The Saudi Purge Six Weeks On: Investment Minister Comments

The Saudi Purge Six Weeks On: Investment Minister Comments

(Bloomberg) -- It’s been more than six weeks since the nighttime sweep that landed hundreds of detainees, princes and billionaires among them, in Riyadh’s Ritz-Carlton hotel in a declared anti-corruption crackdown. In an interview last week in the capital, Commerce and Investment Minister Majid Al-Qasabi answered questions on the arrests and those held, starting with the timing.

Al-Qasabi: “We’re opening up sectors of the economy and the government is inviting global investment. People need to know it’s a level playing field. We can’t tolerate the perception that you have to corrupt officials to get into a business in Saudi Arabia. We had to clean it up before (Tuesday’s) budget and before the end of the year, because 2018 is going to be when we promote opportunities in all these sectors. We can’t afford to wait and lose.”

On the treatment of those detained.

Al-Qasabi: “I know for a fact they’re getting fair treatment. They’re allowed to call their families and they’re being offered settlements.”

What about Prince Alwaleed bin Talal, the investor with a $17.2 billion fortune and whose Kingdom Holding Co. owns stakes in companies such as Citigroup Inc. and Twitter Inc?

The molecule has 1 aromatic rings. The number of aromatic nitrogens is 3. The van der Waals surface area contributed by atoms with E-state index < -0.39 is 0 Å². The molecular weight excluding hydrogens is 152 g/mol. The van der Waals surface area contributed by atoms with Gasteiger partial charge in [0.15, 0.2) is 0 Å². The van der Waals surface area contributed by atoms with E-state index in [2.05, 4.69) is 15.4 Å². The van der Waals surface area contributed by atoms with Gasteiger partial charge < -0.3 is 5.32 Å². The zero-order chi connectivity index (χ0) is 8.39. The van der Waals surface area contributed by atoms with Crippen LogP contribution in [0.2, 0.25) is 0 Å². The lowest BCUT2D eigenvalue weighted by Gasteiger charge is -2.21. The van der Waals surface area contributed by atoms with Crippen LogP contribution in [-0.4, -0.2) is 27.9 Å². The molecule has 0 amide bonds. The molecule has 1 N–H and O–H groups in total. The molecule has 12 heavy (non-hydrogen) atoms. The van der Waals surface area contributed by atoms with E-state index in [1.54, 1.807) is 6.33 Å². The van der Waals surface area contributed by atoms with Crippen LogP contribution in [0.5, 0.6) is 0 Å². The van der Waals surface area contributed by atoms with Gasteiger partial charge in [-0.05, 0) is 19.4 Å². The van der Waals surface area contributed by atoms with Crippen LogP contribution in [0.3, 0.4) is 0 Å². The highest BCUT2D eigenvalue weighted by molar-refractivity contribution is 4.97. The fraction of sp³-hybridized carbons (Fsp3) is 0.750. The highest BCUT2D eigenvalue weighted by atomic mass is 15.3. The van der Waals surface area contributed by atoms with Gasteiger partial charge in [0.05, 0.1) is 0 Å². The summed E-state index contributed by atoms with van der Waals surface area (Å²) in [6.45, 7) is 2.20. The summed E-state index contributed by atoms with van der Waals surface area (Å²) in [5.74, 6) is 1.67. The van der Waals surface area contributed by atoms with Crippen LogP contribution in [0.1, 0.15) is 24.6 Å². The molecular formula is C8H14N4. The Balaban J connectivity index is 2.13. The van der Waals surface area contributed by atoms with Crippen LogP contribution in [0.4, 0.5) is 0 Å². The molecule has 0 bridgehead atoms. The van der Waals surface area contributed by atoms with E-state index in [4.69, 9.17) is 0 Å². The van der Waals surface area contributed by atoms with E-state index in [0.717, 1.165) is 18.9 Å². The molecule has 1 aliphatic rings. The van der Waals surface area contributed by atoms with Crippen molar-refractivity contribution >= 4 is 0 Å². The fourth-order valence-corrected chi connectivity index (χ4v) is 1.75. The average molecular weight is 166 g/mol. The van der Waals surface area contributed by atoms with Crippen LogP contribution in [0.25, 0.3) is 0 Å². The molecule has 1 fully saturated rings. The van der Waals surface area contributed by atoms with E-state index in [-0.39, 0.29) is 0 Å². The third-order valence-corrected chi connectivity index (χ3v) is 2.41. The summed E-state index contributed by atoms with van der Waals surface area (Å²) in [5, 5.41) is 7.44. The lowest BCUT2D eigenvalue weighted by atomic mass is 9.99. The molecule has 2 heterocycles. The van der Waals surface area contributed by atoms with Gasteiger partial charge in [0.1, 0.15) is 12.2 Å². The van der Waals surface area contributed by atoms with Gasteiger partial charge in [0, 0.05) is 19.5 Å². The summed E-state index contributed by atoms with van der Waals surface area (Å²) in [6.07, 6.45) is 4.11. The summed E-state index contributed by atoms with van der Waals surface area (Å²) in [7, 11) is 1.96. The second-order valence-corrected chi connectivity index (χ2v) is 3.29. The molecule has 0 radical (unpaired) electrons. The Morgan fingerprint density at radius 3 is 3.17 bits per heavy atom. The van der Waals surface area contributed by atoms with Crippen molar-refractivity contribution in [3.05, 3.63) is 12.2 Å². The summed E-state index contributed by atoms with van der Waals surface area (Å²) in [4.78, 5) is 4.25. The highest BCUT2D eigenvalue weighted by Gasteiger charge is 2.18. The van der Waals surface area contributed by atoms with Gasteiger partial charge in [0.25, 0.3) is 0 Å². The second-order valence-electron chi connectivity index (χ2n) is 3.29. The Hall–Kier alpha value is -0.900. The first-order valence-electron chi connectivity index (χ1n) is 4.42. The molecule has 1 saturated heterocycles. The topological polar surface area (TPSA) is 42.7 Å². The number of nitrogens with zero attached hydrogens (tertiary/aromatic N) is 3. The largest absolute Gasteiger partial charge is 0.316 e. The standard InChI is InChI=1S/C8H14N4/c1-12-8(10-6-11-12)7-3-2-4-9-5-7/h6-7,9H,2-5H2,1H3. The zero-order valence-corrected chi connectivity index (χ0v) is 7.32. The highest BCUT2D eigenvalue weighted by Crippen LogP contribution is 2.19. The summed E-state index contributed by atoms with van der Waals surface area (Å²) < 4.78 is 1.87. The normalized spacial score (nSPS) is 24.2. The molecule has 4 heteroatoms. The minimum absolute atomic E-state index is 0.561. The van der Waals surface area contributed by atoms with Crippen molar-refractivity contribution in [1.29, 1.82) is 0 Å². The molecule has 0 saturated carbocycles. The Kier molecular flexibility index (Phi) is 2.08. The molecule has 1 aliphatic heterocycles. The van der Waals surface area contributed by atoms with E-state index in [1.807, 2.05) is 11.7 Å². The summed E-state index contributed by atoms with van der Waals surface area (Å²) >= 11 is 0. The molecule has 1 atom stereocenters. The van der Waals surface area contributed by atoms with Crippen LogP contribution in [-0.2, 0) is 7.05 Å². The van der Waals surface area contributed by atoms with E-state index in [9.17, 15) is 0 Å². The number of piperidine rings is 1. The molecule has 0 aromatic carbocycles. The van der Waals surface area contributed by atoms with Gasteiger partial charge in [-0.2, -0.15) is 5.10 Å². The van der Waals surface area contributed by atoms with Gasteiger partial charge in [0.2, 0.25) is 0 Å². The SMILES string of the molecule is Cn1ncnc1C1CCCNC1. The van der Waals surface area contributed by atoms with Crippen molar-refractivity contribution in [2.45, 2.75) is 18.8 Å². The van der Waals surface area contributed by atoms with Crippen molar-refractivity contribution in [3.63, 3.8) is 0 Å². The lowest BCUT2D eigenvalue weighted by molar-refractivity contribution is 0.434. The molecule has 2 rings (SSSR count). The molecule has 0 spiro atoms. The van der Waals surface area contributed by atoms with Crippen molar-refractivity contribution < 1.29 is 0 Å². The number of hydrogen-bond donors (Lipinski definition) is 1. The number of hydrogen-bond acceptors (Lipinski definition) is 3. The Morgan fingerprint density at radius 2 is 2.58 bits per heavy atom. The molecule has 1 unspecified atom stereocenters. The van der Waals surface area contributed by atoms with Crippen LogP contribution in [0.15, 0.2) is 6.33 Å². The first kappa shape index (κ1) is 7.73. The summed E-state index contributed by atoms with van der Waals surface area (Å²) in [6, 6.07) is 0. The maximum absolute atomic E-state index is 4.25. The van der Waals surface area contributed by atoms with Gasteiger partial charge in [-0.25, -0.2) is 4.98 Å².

Al-Qasabi: “I know he’s negotiating his settlement, but I don’t know why he’s there. I’m not familiar with the specifics of the allegations against anybody.”

On the government’s intention.

Al-Qasabi: “This was to create a shock, to send a clear message internally and externally that Saudi Arabia from the top down is serious about fighting and eradicating corruption. Incremental change is fine, but sometimes you need sudden change. Certain bold decisions have to be made. It has to be aggressive.

“The message is clear. It’s well perceived among the mainstream population. People are happy that the government will take it all the way to eradicate corruption. Saudi Arabia should be applauded for taking this courageous stand.”

On how much longer settlement talks may take.

Al-Qasabi: “It won’t take long.” Anyone who refuses a deal will receive due process in court under Saudi law, he said.

To contact the reporter on this story: Erik Schatzker in New York at

To contact the editors responsible for this story: Alaa Shahine at, Mark Williams, Stuart Biggs

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